COLMENA is a microbial culture collection dedicated to the characterization, classification, preservation, and transferal of native microorganisms isolated from various agro-systems and other ecosystems in Mexico. This collection aims to protect microbial diversity, reducing soil degradation, but also exploiting its agro-biotechnological potential. So far, COLMENA has isolated and cryopreserved soil microorganisms from different crops in two major agricultural regions in Mexico, the Yaqui Valley, Sonora, and the Fuerte Valley, Sinaloa. COLMENA has specialized in the identification and characterization of microbial strains with metabolic capacities related to the promotion of plant growth and the biocontrol of phytopathogens. Thus, COLMENA has identified several promising plant growth-promoting microbial (PGPM) strains due to their metabolic and genetic potentials and their beneficial effects in vivo and field trials. These findings demonstrate the biotechnological potential of these strains for their future use in profitable agricultural alternatives focused on enhancing global food security. To share the knowledge and results of the COLMENA team’s scientific research, a virtual platform was created, where the database of the studied and preserved microorganisms is available to professionals, researchers, agricultural workers, and anyone who is interested. Full article
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Article
Population Genetic Structure and Phylogeography of Co-Distributed Pachymeniopsis Species (Rhodophyta) along the Coast of Korea and Japan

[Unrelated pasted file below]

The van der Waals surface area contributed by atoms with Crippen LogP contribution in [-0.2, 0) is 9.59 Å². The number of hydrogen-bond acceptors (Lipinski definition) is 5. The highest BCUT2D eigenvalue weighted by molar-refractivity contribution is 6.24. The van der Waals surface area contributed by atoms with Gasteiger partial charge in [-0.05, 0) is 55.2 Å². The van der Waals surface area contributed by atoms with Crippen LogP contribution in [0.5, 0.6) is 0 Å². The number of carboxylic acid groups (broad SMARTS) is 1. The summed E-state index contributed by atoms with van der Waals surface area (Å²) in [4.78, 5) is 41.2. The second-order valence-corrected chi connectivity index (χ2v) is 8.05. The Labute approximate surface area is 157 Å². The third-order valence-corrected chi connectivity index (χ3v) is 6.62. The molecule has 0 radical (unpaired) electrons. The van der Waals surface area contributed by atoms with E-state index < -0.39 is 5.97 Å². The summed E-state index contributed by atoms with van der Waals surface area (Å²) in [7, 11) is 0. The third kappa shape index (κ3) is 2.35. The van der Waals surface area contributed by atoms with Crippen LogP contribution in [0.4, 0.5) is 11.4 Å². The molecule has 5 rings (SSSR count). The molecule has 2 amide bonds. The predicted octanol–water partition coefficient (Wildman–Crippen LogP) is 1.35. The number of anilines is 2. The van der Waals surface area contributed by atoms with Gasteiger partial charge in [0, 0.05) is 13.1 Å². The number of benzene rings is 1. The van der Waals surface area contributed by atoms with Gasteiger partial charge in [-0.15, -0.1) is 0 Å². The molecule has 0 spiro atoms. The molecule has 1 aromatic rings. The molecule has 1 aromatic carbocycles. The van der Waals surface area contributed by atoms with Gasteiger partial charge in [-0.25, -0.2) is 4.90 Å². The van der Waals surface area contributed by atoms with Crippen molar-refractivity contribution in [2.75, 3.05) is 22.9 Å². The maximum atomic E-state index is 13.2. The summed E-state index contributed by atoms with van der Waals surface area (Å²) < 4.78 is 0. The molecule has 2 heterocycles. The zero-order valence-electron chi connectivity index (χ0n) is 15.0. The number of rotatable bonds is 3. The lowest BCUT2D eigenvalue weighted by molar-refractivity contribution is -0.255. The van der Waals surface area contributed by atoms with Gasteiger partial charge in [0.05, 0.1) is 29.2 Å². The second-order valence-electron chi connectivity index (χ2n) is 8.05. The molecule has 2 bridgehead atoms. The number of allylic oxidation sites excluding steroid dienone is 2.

Diversity 2021, 13(8), 336; https://doi.org/10.3390/d13080336 - 21 Jul 2021
Viewed by 244
Abstract
Inferring phylogeographic patterns of macroalgal species is essential for understanding the population structure and for the conservation of macroalgal species. In this study, the phylogeographic patterns of two co-distributed macroalgal species along the coast of Korea and Japan, Pachymeniopsis lanceolata and Pachymeniopsis elliptica [...] Read more.
Inferring phylogeographic patterns of macroalgal species is essential for understanding the population structure and for the conservation of macroalgal species. In this study, the phylogeographic patterns of two co-distributed macroalgal species along the coast of Korea and Japan, Pachymeniopsis lanceolata and Pachymeniopsis elliptica, were analyzed. Pachymeniopsis lanceolata (215 specimens from 36 sites) and P. elliptica (138 specimens from 24 sites), using the plastid rbcL gene, are characterized by fifteen and six haplotypes, respectively. Mitochondrial COI-5P gene sequences revealed a low variation for both species. An analysis of molecular variance (AMOVA), pairwise FST comparisons, and haplotype networks based on the rbcL data suggest a weak genetic differentiation of both species. The shared haplotypes (P. lanceolata: LR01; P. elliptica: ER01) found in the entire sampling range indicate that these two Pachymeniopsis species can disperse over long distances along the coast of Korea and Japan. Despite the similar phylogeographic pattern, our results suggest that P. lanceolata has a higher genetic diversity, with a wider distribution along the Korean Peninsula than P. elliptica. Moreover, it is adapted to low sea surface temperatures and survived in more of the available habitats during periods of climatic change, whereas P. elliptica is less adaptable and more susceptible to environmental disturbance. This phylogeographic study provides a rationale for the conservation of the wild Pachymeniopsis population. Full article